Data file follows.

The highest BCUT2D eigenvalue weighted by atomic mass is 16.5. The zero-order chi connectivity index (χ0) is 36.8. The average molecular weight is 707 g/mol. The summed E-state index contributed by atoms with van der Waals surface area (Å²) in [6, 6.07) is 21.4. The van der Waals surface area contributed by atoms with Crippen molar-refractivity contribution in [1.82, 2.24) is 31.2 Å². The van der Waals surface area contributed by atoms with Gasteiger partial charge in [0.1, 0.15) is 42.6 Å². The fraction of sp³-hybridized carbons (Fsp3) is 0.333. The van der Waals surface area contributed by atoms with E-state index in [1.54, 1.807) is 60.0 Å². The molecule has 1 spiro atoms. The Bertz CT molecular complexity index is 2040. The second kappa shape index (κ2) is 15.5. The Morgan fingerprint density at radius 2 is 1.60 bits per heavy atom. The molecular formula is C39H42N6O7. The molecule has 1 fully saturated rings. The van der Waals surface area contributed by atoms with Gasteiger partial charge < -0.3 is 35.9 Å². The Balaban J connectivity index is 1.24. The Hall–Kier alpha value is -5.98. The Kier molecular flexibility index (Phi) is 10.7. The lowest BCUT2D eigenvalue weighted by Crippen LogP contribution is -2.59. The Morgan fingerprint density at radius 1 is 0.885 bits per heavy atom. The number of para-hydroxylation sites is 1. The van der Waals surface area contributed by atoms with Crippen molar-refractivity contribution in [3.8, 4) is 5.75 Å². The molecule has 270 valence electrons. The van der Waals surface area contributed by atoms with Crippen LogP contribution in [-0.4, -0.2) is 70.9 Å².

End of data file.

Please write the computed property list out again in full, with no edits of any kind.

The highest BCUT2D eigenvalue weighted by atomic mass is 16.5. The zero-order chi connectivity index (χ0) is 36.8. The average molecular weight is 707 g/mol. The summed E-state index contributed by atoms with van der Waals surface area (Å²) in [6, 6.07) is 21.4. The van der Waals surface area contributed by atoms with Crippen molar-refractivity contribution in [1.82, 2.24) is 31.2 Å². The van der Waals surface area contributed by atoms with Gasteiger partial charge in [0.1, 0.15) is 42.6 Å². The fraction of sp³-hybridized carbons (Fsp3) is 0.333. The van der Waals surface area contributed by atoms with E-state index in [1.54, 1.807) is 60.0 Å². The molecule has 1 spiro atoms. The Bertz CT molecular complexity index is 2040. The second kappa shape index (κ2) is 15.5. The Morgan fingerprint density at radius 2 is 1.60 bits per heavy atom. The molecular formula is C39H42N6O7. The molecule has 1 fully saturated rings. The van der Waals surface area contributed by atoms with Gasteiger partial charge < -0.3 is 35.9 Å². The Balaban J connectivity index is 1.24. The Hall–Kier alpha value is -5.98. The Kier molecular flexibility index (Phi) is 10.7. The lowest BCUT2D eigenvalue weighted by Crippen LogP contribution is -2.59. The Morgan fingerprint density at radius 1 is 0.885 bits per heavy atom. The number of para-hydroxylation sites is 1. The van der Waals surface area contributed by atoms with Crippen molar-refractivity contribution in [3.8, 4) is 5.75 Å². The molecule has 270 valence electrons. The van der Waals surface area contributed by atoms with Crippen LogP contribution in [-0.4, -0.2) is 70.9 Å².